Former British Prime Minister Tony Blair recently launched his Faith Foundation's initiative in Abuja aimed at playing a role in fostering tolerance and peaceful co-existence between adherents of Islam and Christianity in Nigeria. In attendance were the new Archbishop of Canterbury, Justin Welby, Prince Ghazi bin Muhammad of Jordan; the Sultan of Sokoto, Sa'ad Abubakar, and Christian Association of Nigeria (CAN) president, Pastor Ayo Oritsejafor.
At the launch of the initiative, the Foundation set its main focus, as "work in Nigeria to facilitate truce between Christians and Muslim communities," thereby giving the impression that Tony Blair and his NGO believe that there is a raging war between Christians and Muslims in Nigeria that needed their intervention as mediators. That would be a grossly mistaken notion, a fact that he must have realized by now. While Blair was in the country, he would have observed that the fellow-feeling and mutual goodwill between adherents of Islam and Christianity in Nigeria is generally healthy and strong, and this is so largely because of the many formal and informal organizations, including the Nigeria Interreligious Council (NIREC) under the joint-stewardship of the Sultan and the CAN president, that have continued to build and forge understanding between the two religions and the necessity for everyone to imbibe tolerance and peaceful co-existence.
It is likely that from the outside, many may think that because of recent attacks on churches and mosques-and the tit-for-tat retaliation that sometimes follow- that a war of the religions could be on-going. Nothing can be further from the truth. The bombing acts are the handiwork of a fringe group bent on sowing distrust between the religions. Mercifully, the cord that binds Nigerians together has proved to be strong and resilient.
This should not however suggest that the basis for Tony Blair's foundation or any other ones for that matter, to lend a hand in strengthening interfaith understanding in Nigeria is not welcome. A complex and multi-ethnic country like Nigeria would always profit from genuine attempts to build bridges across its many social divides.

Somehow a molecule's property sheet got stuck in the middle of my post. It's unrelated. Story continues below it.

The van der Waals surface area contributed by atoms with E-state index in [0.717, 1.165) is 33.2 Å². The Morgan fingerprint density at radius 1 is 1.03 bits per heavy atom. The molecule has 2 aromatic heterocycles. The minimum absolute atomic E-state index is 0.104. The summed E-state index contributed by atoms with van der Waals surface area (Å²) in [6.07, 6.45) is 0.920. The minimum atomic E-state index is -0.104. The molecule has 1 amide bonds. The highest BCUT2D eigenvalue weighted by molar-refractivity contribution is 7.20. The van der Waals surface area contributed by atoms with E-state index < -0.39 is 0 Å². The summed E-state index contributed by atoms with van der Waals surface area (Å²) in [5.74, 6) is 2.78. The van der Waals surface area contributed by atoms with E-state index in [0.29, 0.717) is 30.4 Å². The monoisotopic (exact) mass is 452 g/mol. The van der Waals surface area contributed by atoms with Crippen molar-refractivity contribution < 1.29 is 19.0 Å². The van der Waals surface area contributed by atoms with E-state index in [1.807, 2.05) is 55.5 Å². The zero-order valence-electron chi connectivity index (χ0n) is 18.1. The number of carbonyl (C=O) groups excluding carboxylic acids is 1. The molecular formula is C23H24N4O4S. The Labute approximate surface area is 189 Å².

But are Tony Blair's intentions entirely altruistic? His antecedent as prime minister cast him in ill-fitting clothes of a peacemaker. The hasty-but poor judgement he exercised- and the sexed-up intelligence he spuriously put out as fact lent United Kingdom's considerable weight in support of U.S. President George W. Bush's plan to go to war with Iraq. A commission indicted Blair after his tenure as Prime Minister. By joining Bush to invade Iraq on made-up charges that Saddam Hussein possessed weapons of mass destruction and the capacity to deliver them, Mr Blair is complicit in many of the global upheavals that are direct consequences of that terribly costly and misguided mission, the so-called war on terror. It was an ignoble role that overnight wiped off, perhaps forever, all the sentiments about his illustrious tenure as prime minister. Today, some influential organisations regard Blair and Bush as war criminals, and the pair have been indicted in a symbolic court session by a group of international jurists who opposed the war in Iraq and Afghanistan. It is therefore hard, short of a dramatic Damascene Conversion, to reconcile this sabre-rattling, quick-on-the-draw character with the image he now appears to be cultivating as a benevolent champion of peace and interfaith dialogue in other countries.
After leaving office as prime minister, Blair was appointed peace envoy by the Middle East Quartet (U.S., Russia, Britain and United Nations) to facilitate peace between Israel and Palestine, and prepare the ground for a two-state solution to end the conflict. The frequent outbreak of violence between the parties is a mark of Blair's success.
Though Blair's newfound role as peacemaker in these shores may elicit reservations, his message on the necessity for harmonious co-existence between people of different faiths is well worth imbibing. For Mr Blair however, it would be far more useful if he concentrated his considerable energy-and time-to the Africa Governance Initiative, which heads. As he points out in its introduction: "The evidence is clear: Africa needs better governance. None of the other issues it faces will be overcome without it".